The launch of the whiskies coincides with an intense week of activity at the Highland distillery by master distiller Richard Paterson OBE, master whisky maker Gregg Glass and Dalmore custodian Margaret Nicol. The trio allocate a week each November to carry out a detailed evaluation of several hundred key Dalmore casks and decide which will be set aside for the following year’s vintage releases.
Richard Paterson explains, “November is special. This is the point just before the whiskies go to sleep for the winter as temperatures drop in our dunnage warehouses beside the Cromarty Firth. In November they express themselves and we tease out their special nuances.”
The Dalmore’s permanent Principal Collection includes 15- and 18-year-old expressions, so when it comes to vintage bottlings of the same age, Gregg Glass notes, “We find casks that don’t fit in that age profile for the core range, perhaps with ‘stronger’ characters, and we use those for the vintages.”
‘Warm honey spice’ is the chosen theme for the pair of 2022 vintage releases. Glass explains that the use of a Marsala cask-matured component after initial bourbon cask ageing gives the 2007 bottling a floral quality, “like honey blossom”, as well as giving the whisky a “warm lift”. Other cask types utilised in this vintage are Matusalem, Amoroso and Apostoles.
The 2003 vintage contains a proportion of whisky finished in Rivesaltes sweet wine, which helps to add a heavier note of manuka honey. This assemblage also contains whisky which has experienced secondary maturation in Matusalem, Amoroso and small-batch bourbon casks.
The Dalmore 2022 Vintage Collection follows the introduction of an annually released 21-year-old expression as the pinnacle of the Principal Collection and comes as the distillery prepares for a major redevelopment programme.
A building that formerly contained Saladin malting boxes has been demolished to create the footprint for an entirely new production area which will be equipped with exact replicas of the existing semi-lauter tun, eight wooden washbacks and four pairs of stills.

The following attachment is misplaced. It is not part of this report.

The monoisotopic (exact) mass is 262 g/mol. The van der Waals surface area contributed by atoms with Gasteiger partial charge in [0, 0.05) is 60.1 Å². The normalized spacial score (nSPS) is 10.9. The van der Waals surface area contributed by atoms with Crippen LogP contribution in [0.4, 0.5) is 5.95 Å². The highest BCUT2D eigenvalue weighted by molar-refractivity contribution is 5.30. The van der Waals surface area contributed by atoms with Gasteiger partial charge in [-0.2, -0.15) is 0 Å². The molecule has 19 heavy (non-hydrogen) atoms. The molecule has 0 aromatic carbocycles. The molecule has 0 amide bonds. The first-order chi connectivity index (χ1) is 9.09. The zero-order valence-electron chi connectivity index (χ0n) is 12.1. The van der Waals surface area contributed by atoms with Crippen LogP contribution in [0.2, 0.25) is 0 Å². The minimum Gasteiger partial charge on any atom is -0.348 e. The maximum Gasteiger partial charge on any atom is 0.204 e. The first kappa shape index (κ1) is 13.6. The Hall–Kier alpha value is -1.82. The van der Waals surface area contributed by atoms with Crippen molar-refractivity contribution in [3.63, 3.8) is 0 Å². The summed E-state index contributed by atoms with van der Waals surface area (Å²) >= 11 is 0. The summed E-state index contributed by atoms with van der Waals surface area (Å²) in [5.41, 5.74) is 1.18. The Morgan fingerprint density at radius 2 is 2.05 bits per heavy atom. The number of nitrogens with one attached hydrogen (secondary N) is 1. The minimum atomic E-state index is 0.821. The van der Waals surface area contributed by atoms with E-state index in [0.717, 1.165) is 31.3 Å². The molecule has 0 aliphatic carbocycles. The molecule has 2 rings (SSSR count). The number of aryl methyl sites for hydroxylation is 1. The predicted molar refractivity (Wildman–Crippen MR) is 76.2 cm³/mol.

The Dalmore distilling regime with its flat-topped wash stills and water-jacketed spirit stills of varying sizes is idiosyncratic to say the least, and copper-smithing legend Forsyth of Rothes and the Dalmore team have the tricky task of ensuring that new-make spirit in the new distillery is an exact match for the existing liquid.
According to head of whisky discovery Kieran Healey-Ryder, “The distillery was leading edge when it was built in 1839 and we want it to be leading edge for today. Sustainability and efficiency are vital, but we must be sure not to lose any of our distinctive new-make character.”
Once the new distillery is up and running, probably late in 2024, the existing plant will be closed and renovated, with the likelihood that at some point it will be brought back into production, giving the site a theoretical annual capacity of up to 9 million litres per annum (lpa).
The Dalmore 2007 Vintage 15 Years Old (46.5% ABV) and The Dalmore 2003 Vintage, 18 Years Old (46.9% ABV) are bottled with natural colour and without chill filtration. The bottlings are available in Europe and Asia and via www.thedalmore.com priced at GB£150 and £350 respectively.